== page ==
“At the end of the day, our roadmap is defined by customer requirements,” Dell said. “More and more of our customers want to drive to a flexible consumption model and an outcomes-based approach”

Whitten said simplicity and consistency are key for customers: “Ultimately, what customers are asking us for is a simple, consistent cloud experience across their multicloud, multi-edge, multi-data center environments,” he said. “And they want to be able to consume infrastructure multiple ways.” He noted that customers tend to move from buying infrastructure to subscribing to it and then toward having it all managed for them by Dell.

The flexibility and simplicity of APEX solutions can help customers reach long-term goals, and can also play a role in helping them through what may be a rocky economic period in the short term.

“Customers are looking for ways to dedicate more of their spend and more of their energy to the things that actually drive differentiation for them,” Dell said. “Whether it is pre-configured appliances or APEX cloud services or other consumption-type models, all that is helping them along that same path. Some of the discussions have shifted from growth to cost given the economic challenges out there, so customers are even more focused on, ‘How do I point the limited resources I have to the challenges that really make a difference?’”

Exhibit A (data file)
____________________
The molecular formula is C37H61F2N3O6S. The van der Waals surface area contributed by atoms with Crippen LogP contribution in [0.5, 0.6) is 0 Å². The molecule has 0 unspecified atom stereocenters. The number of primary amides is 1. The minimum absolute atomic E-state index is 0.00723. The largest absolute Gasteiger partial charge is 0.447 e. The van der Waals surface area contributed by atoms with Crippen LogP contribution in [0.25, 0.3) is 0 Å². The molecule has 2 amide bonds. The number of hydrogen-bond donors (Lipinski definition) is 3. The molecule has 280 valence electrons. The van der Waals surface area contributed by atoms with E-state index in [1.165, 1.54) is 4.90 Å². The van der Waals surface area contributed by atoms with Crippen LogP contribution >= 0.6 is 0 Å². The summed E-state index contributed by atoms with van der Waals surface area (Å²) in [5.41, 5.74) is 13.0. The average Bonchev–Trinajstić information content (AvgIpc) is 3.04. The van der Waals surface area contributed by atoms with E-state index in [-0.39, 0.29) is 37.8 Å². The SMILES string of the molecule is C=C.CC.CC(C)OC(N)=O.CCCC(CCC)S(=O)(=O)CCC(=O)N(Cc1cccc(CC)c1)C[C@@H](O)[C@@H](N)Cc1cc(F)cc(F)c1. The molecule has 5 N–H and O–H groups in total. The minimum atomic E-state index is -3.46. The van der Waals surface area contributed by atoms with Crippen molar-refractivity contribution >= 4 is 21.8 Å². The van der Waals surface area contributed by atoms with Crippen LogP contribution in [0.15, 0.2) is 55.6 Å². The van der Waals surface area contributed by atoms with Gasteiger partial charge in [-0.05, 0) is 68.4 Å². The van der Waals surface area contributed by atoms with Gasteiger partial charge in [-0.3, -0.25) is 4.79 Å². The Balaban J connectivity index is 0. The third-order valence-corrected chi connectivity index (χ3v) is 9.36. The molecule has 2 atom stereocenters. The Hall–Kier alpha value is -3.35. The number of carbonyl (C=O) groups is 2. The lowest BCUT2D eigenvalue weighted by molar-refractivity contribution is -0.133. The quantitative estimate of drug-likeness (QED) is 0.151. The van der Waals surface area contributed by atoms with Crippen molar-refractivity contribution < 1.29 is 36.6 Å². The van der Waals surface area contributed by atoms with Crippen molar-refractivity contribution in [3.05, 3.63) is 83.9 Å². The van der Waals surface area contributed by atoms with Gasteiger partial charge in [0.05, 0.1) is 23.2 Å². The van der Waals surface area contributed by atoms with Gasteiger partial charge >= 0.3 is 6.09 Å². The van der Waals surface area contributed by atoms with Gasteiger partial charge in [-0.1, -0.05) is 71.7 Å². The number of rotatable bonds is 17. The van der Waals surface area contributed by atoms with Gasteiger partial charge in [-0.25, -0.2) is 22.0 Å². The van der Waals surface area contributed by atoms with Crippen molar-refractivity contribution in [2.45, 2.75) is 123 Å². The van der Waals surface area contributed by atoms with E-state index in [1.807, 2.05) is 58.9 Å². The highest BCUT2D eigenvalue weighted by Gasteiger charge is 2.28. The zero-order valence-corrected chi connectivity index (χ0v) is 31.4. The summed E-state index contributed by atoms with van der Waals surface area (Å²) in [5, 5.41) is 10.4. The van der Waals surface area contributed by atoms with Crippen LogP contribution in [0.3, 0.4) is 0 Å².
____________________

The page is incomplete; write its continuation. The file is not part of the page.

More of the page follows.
Long-term, Dell Technologies leaders see APEX as much more than a way to buy the company’s products and services. They see APEX as an overarching problem-solver “across a customer’s estate,” Clarke said. “It is our multicloud answer and the underlying architecture of what we’re building in the company.”

For Clarke, multicloud is the aggregation of many clouds in a way that allows them to work as a single system. With software to manage things like Zero Trust security at scale, services, applications and automation, the company can apply the same technology concepts across clouds to solve customer problems from remote mines to community hospitals.

Customer relationships make these things possible, Dew said. “We start with our products, with reliability, support, an emphasis on security and then carry that through to our emphasis on who we are around ethics, trust, privacy and really making sure those parts of our ESG [Environmental, Social and Governance] goals are really foundational to who we are,” she said. “We help our customers weather this really complex environment, and we continue to be a company our customers and partners are proud to do business with.”

Matt Brown

About the Author: Matt Brown

Matt Brown is Dell Technologies senior managing editor. Before joining Dell in 2019, Matt was an award-winning journalist for various daily, and business publications. He lives in Connecticut with his wife, two children and a small dog.